One of my favorite research mentors in medical school pulled me aside. We were at a conference and were in between sessions. He described to me a paper he had recently read in a radiology journal examining how often articles within the radiology literature are cited. He told me to review the paper and to see if we could perform a similar analysis on the urology literature. Six months later, we published this analysis of the urology literature. Several months passed and I was looking for new project opportunities that I could complete with a rapid turnover time to augment my research portfolio prior to applying. I thought back to the literature analysis project that we completed in urology. I realized if I could take a project idea from a radiology study and complete it in urology, then I could take that same idea and translate it to any field. I contacted other medical students to gauge their interests and soon enough had started conducting this study in general surgery, plastic surgery, oral and maxillofacial surgery, orthopedic surgery, obstetrics and gynecology, dermatology, and otolaryngology (all of which have been published, accepted for publication, or presented at a national conference by this point in time). Since then, I have started this same project in pathology and ophthalmology.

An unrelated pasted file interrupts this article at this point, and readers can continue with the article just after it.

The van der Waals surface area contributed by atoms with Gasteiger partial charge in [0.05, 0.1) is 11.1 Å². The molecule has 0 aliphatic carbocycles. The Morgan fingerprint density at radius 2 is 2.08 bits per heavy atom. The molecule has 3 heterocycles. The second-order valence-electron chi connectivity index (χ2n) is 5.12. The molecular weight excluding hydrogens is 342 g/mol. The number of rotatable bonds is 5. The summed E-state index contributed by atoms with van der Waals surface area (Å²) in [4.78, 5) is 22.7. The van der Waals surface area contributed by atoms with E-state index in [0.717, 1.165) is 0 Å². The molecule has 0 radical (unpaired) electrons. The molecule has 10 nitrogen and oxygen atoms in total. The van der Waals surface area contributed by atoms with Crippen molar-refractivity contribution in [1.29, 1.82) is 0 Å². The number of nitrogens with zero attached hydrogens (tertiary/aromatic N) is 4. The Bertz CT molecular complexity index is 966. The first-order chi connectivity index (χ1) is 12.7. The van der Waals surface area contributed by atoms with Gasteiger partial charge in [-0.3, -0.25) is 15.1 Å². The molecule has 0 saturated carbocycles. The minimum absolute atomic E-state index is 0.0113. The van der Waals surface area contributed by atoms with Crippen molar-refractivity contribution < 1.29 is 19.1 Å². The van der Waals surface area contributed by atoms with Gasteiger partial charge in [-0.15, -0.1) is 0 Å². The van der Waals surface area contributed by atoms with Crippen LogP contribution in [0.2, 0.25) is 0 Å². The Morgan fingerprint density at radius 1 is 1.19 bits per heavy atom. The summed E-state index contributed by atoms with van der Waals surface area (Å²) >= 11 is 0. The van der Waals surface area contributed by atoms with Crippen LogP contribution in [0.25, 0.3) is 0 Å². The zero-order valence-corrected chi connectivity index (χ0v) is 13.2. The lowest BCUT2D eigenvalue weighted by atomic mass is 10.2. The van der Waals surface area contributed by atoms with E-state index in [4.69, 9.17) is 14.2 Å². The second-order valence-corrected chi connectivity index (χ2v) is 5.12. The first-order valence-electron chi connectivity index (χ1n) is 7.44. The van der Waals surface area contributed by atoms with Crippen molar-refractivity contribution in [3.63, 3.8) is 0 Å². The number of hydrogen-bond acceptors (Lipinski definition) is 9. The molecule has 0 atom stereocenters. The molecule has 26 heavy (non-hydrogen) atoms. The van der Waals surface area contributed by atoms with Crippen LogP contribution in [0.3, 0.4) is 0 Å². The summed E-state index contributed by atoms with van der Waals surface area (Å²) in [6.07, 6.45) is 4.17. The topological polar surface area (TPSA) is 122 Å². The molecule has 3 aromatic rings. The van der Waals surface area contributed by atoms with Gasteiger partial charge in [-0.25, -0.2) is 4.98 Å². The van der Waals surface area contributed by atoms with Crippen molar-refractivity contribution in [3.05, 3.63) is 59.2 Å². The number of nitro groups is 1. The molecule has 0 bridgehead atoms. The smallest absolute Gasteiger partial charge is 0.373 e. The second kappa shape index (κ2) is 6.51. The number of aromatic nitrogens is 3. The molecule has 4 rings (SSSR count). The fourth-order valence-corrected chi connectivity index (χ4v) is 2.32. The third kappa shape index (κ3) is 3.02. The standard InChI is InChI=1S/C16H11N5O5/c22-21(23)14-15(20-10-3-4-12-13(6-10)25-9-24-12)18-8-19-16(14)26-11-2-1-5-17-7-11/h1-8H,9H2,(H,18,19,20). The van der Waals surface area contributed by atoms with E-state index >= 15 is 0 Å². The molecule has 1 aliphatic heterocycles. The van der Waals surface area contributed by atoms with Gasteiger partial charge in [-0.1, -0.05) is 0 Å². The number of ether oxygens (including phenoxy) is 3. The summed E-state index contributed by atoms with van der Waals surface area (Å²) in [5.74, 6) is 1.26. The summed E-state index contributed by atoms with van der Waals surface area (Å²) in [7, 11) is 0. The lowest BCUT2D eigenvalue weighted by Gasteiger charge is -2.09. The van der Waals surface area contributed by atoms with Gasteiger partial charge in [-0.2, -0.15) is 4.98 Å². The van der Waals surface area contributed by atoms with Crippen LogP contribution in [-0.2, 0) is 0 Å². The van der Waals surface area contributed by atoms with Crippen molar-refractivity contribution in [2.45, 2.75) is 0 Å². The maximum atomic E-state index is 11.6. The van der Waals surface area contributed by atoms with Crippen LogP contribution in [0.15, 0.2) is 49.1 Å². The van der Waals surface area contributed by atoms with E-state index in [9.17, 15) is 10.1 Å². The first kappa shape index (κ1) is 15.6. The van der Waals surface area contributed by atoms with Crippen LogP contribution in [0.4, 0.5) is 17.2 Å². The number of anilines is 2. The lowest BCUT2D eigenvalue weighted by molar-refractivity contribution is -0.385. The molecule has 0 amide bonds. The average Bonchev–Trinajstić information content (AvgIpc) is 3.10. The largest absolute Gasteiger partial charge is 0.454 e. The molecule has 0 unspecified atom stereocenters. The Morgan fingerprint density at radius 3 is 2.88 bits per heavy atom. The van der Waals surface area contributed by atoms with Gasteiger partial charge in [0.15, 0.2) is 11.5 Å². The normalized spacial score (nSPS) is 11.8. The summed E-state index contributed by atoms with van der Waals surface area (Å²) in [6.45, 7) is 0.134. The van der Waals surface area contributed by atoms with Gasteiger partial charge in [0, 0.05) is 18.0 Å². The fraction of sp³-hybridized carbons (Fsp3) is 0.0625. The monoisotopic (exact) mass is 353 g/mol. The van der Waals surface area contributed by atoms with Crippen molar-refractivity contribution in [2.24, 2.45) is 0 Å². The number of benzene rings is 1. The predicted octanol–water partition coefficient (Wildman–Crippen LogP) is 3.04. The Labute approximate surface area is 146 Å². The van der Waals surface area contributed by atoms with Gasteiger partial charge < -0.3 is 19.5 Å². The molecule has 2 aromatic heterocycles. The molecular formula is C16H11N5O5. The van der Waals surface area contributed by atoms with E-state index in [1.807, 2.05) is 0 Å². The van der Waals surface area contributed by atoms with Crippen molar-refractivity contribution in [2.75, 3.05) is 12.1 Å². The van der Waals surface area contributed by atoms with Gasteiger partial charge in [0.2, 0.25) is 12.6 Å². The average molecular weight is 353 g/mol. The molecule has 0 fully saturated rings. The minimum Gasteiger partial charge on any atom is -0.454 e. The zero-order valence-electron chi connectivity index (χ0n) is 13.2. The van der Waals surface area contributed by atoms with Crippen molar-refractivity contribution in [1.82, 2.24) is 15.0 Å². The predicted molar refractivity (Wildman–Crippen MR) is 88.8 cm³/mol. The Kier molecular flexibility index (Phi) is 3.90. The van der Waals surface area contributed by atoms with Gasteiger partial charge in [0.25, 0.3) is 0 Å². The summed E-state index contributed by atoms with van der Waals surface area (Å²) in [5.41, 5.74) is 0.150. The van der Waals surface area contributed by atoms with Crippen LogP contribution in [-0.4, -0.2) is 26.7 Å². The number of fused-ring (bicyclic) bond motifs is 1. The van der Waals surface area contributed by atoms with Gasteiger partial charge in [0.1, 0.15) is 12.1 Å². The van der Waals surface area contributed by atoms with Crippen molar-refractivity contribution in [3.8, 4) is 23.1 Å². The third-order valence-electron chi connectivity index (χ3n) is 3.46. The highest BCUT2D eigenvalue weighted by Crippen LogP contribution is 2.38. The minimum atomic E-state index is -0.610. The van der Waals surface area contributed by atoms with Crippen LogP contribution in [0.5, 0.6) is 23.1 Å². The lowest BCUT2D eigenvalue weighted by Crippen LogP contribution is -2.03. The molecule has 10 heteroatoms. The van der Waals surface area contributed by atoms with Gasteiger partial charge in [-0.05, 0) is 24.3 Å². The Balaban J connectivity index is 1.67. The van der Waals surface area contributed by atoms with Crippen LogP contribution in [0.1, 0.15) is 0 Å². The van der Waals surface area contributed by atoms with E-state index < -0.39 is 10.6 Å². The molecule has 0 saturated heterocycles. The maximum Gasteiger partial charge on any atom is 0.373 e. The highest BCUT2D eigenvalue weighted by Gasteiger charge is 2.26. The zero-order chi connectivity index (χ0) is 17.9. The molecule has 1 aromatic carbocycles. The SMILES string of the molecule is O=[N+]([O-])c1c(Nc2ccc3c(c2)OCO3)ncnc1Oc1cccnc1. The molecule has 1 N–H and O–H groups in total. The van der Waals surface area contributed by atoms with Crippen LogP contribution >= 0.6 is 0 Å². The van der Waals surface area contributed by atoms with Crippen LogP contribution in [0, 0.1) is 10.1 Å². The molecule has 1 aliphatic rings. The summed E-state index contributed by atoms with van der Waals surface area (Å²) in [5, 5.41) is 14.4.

This is the epitome of creating your own opportunities. All of these projects were initiated and completed by medical students. While I allowed my friends to include an attending on the projects (particularly if it would be helpful for them in their relationship with a mentor), there was minimal attending involvement. In fact, one colleague specifically did not want to include an attending and listed me (as a medical student) as the senior author. This series of projects examining the literature became one of the largest portions on my CV when applying for residency, and these efforts propelled me to the top of my applicant class. I have witnessed several other medical students use a similar approach replicating a study in various fields with equal success. Don’t rely on attendings or residents to provide you with opportunities. Seek out innovative ways to create your own opportunities and take control of your success.
Other ways to maximize research on your residency application:
What opportunities have you discovered? Do you need help assessing the practicality of turning those opportunities into reality? Comment below or contact Med Student Edge directly.